BT spent £12.5 billion (€14.9 billion) acquiring EE, which previously had been known as the slightly dodgy-sounding Everything Everywhere, after the UK businesses of Orange and T-Mobile were merged. The EE brand it acquired was seen as valuable by marketing experts, and they put a price tag on it that was worth billions of pounds. That was one reason why BT had to pay so much for the company, as it sought to get back into mobile networks market in a big way, after previously selling off the BT Cellnet operation, which then became O2.
The BT brand however was, and still is, worth much more in brand recognition and industry legacy terms. That’s one reason why BT/EE phone stores use both brands.
Biting the bullet?
But BT has bitten the bullet and says EE will now be used to flog services to consumers, and BT to sell services to businesses in the UK and internationally. As all of us in the UK, and other places, have grown up with the BT brand, because it is such an old company, any justification for targeting a younger consumer audience with EE is not clear.
Maybe everyone could have got over any change a lot quicker if BT had simply dropped one of the brands when it acquired EE in the first place, as it was pretty clear every communications service was converging both on the technology and sales front anyway?
“An idiot would simply suggest that the new company runs both brands side by side, or uses BT for broadband and EE for mobile,” said branding consultant and marketing professor Mark Ritson, in Marketing Week in January 2016, before the acquisition. “The costs of such a dual execution, combined with the lack of corporate focus, would leave BT significantly vulnerable to competitors over the long haul.”
He advised that one of the brands should be dropped, and suggested that it should be EE, following the disappearance of Orange, T-Mobile and BT Cellnet in the same market.
Over six years later, BT has chosen to at least do something about the brand clash through separating the target go-to-market. Whether it makes any difference to the group’s bottom line though is anyone’s guess. We’ll try and revisit, in maybe 2028.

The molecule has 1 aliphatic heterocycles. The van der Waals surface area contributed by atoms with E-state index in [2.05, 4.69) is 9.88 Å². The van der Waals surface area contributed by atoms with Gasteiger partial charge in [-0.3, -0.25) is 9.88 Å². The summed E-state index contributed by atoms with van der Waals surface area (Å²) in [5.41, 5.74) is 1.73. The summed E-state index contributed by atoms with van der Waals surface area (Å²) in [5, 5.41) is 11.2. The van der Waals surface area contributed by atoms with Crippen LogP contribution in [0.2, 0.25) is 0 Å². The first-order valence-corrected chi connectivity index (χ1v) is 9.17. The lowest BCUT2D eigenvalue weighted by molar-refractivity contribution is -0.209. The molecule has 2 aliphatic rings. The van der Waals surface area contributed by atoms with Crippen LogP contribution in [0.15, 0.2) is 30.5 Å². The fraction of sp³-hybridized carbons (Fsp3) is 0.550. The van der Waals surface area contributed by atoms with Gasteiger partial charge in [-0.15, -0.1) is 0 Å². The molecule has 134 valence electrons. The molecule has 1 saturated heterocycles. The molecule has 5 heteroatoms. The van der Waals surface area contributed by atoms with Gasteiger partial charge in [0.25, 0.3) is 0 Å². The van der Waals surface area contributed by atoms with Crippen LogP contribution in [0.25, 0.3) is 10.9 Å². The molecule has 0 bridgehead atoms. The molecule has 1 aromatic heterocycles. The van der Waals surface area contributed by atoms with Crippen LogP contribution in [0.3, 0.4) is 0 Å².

A brand owned and run by NTT is making a big jump towards providing international 5G-based IoT (Internet of Things) services to companies.
Transatel has unveiled its worldwide 5G IoT services platform in France, which will expand to Belgium, Japan and the US in “the coming weeks”, says Transatel. It will then be extended to other territories.
For the French launch, Transatel has chosen French mobile operator SFR to deploy 5G with IoT MVNOs (mobile virtual network operators). With the technology, SIM and eSIM compatible PCs, tablets and routers will support data-intensive applications with “reliability” and low latency across industries, says the company.
It is targeting edge and artificial intelligence-based applications, such as video content analysis, push-to-talk, autonomous robots and vehicles.
Transatel has its own telecom infrastructure and access agreements for 2G, 3G, 4G, LTE-M and now 5G, negotiated directly with hundreds of mobile network operators around the world. It says its SIM and eSIM cards are already embedded in more than 3 million devices globally, but many of these, of course, will not be geared to connect to the new network.
But if new IoT deployments scale as quickly as predicted with the help of 5G, Transatel will potentially be in a strong position to build its embedded business far higher.
The author is Antony Savvas, a global freelance business technology journalist.